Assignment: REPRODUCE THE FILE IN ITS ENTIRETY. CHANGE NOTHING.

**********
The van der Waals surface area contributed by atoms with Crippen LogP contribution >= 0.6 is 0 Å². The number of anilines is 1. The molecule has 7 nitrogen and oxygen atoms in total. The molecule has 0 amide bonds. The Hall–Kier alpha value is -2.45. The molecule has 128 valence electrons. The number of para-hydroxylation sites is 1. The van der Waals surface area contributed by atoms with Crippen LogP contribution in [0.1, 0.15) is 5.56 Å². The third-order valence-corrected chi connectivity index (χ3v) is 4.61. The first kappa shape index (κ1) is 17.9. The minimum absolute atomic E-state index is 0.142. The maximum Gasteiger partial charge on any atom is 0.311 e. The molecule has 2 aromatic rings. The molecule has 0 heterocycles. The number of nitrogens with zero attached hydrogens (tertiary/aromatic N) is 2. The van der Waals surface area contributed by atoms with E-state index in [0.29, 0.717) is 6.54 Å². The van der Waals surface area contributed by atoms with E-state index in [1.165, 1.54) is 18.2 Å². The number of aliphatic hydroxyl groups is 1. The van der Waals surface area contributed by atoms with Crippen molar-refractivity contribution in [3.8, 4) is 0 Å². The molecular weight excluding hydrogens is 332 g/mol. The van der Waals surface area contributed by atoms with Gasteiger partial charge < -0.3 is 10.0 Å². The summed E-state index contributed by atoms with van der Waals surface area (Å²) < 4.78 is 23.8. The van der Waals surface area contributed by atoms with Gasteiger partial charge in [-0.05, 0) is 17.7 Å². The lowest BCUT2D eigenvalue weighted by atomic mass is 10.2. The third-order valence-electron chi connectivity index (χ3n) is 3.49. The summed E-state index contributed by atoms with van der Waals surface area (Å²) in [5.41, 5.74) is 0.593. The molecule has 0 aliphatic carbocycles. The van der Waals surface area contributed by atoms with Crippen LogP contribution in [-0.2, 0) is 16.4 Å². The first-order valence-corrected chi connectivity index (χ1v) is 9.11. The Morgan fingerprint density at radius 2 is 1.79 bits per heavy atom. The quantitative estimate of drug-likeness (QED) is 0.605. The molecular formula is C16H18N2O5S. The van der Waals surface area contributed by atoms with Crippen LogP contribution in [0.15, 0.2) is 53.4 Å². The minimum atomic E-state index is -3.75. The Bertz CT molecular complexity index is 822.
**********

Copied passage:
The van der Waals surface area contributed by atoms with Crippen LogP contribution >= 0.6 is 0 Å². The number of anilines is 1. The molecule has 7 nitrogen and oxygen atoms in total. The molecule has 0 amide bonds. The Hall–Kier alpha value is -2.45. The molecule has 128 valence electrons. The number of para-hydroxylation sites is 1. The van der Waals surface area contributed by atoms with Crippen LogP contribution in [0.1, 0.15) is 5.56 Å². The third-order valence-corrected chi connectivity index (χ3v) is 4.61. The first kappa shape index (κ1) is 17.9. The minimum absolute atomic E-state index is 0.142. The maximum Gasteiger partial charge on any atom is 0.311 e. The molecule has 2 aromatic rings. The molecule has 0 heterocycles. The number of nitrogens with zero attached hydrogens (tertiary/aromatic N) is 2. The van der Waals surface area contributed by atoms with E-state index in [0.29, 0.717) is 6.54 Å². The van der Waals surface area contributed by atoms with E-state index in [1.165, 1.54) is 18.2 Å². The number of aliphatic hydroxyl groups is 1. The van der Waals surface area contributed by atoms with Crippen molar-refractivity contribution in [3.8, 4) is 0 Å². The molecular weight excluding hydrogens is 332 g/mol. The van der Waals surface area contributed by atoms with Gasteiger partial charge < -0.3 is 10.0 Å². The summed E-state index contributed by atoms with van der Waals surface area (Å²) < 4.78 is 23.8. The van der Waals surface area contributed by atoms with Gasteiger partial charge in [-0.05, 0) is 17.7 Å². The lowest BCUT2D eigenvalue weighted by atomic mass is 10.2. The third-order valence-electron chi connectivity index (χ3n) is 3.49. The summed E-state index contributed by atoms with van der Waals surface area (Å²) in [5.41, 5.74) is 0.593. The molecule has 0 aliphatic carbocycles. The van der Waals surface area contributed by atoms with Crippen LogP contribution in [-0.2, 0) is 16.4 Å². The first-order valence-corrected chi connectivity index (χ1v) is 9.11. The Morgan fingerprint density at radius 2 is 1.79 bits per heavy atom. The quantitative estimate of drug-likeness (QED) is 0.605. The molecular formula is C16H18N2O5S. The van der Waals surface area contributed by atoms with Crippen LogP contribution in [0.15, 0.2) is 53.4 Å². The minimum atomic E-state index is -3.75. The Bertz CT molecular complexity index is 822.